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2019 GI Cancers Symposium: Rectal Cancer Treated With Total Neoadjuvant Therapy Plus Short-Course Radiation vs Concurrent Chemoradiation

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Key Points

  • Patients treated with short-course radiation/TNT achieved a numerically higher pCR rate compared to those treated with concurrent radiation.
  • Odds of achieving a low NAR Score were higher among the short course radiation/TNT cohort.
  • Recurrence rates were similar between the treatment groups over comparable follow-up.

The delivery of all radiotherapy and chemotherapy neoadjuvantly—also known as total neoadjuvant therapy—has improved complete response and downstaging rates compared to treatment after surgery in patients with rectal cancer. In a study presented by Chapman et al at the 2019 Gastrointestinal Cancers Symposium (Abstract 486), researchers looked at responses in patients treated with total neoadjuvant therapy and short-course radiation vs concurrent chemoradiation.

Study Background

The retrospective cohort study contained 388 eligible patients who had undergone neoadjuvant therapy followed by total mesorectal excision for stage II or III rectal cancer from 2009 to 2018. Concurrent radiation recipients (50–55 Gy in 25–28 fractions with concurrent fluorouracil [5-FU] or capecitabine) comprised one cohort; the other included short-course radiation/total neoadjuvant therapy recipients (25-35 Gy in 5 fractions followed by CAPOX [capecitabine, oxaliplatin] or FOLFOX [leucovorin, 5-FU, oxaliplatin] chemotherapy).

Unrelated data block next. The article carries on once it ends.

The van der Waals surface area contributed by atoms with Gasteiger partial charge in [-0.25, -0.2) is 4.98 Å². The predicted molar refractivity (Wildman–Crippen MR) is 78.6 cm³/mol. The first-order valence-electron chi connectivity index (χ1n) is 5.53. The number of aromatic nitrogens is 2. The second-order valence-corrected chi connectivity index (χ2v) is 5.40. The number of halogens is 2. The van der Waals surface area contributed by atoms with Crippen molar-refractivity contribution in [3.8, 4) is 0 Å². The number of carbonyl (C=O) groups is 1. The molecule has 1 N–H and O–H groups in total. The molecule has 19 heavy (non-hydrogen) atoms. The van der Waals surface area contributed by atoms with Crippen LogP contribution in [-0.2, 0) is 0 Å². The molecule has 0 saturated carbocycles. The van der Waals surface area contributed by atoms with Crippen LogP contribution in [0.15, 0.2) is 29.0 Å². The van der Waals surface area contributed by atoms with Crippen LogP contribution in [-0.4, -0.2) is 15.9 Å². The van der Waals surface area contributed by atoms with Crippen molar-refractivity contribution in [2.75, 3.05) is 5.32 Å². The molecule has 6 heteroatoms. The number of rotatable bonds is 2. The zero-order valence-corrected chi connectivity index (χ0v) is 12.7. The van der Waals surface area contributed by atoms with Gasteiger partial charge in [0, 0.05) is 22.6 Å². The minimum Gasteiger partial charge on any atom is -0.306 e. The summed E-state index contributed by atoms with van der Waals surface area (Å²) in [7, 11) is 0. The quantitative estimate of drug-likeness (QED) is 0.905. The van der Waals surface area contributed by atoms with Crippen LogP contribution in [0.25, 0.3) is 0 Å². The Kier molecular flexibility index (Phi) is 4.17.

Researchers sought to compare the pathologic complete response rate, the Neoadjuvant Rectal (NAR) score—a validated predictor of outcome based on tumor downstaging—and recurrence rate between the two cohorts. The primary outcome of pathologic complete response rate was assessed in univariate analysis; the secondary outcome of NAR score was calculated and categorized as low (< 8), intermediate (8–16), or high (> 16). Recurrence rates were measured and classified as local, distant, or both.

Study Findings

A total of 236 patients (60.8%) were treated with concurrent radiation, and 152 were treated with short-course radiation/total neoadjuvant therapy.

On univariate analysis, the short-course radiation/total neoadjuvant therapy cohort had more advanced disease (77% stage III disease vs 67%, P = .04) and longer elapsed time between radiation completion and surgery (median = 131 vs 63 days; P < .01). Patients treated with short-course radiation/total neoadjuvant therapy achieved a numerically higher pathologic complete response rate compared to those treated with concurrent radiation (25.0% vs 19.1%, P = .16).

The odds of achieving a low NAR score were higher among the short-course radiation/total neoadjuvant therapy cohort, and recurrence rates were also similar (14.3% vs 14.9%, P = .87) over comparable follow-up.

The authors concluded, “Short-course radiation/[total neoadjuvant therapy] yielded a [pathologic complete response] rate of 25% and overall recurrence rate of 14.9% among patients with locally advanced rectal cancer. Short-course radiation with neoadjuvant multiagent chemotherapy is at least as effective as long-course concurrent radiation.”

Disclosure: The study authors' full disclosures can be found at coi.asco.org.

The content in this post has not been reviewed by the American Society of Clinical Oncology, Inc. (ASCO®) and does not necessarily reflect the ideas and opinions of ASCO®.


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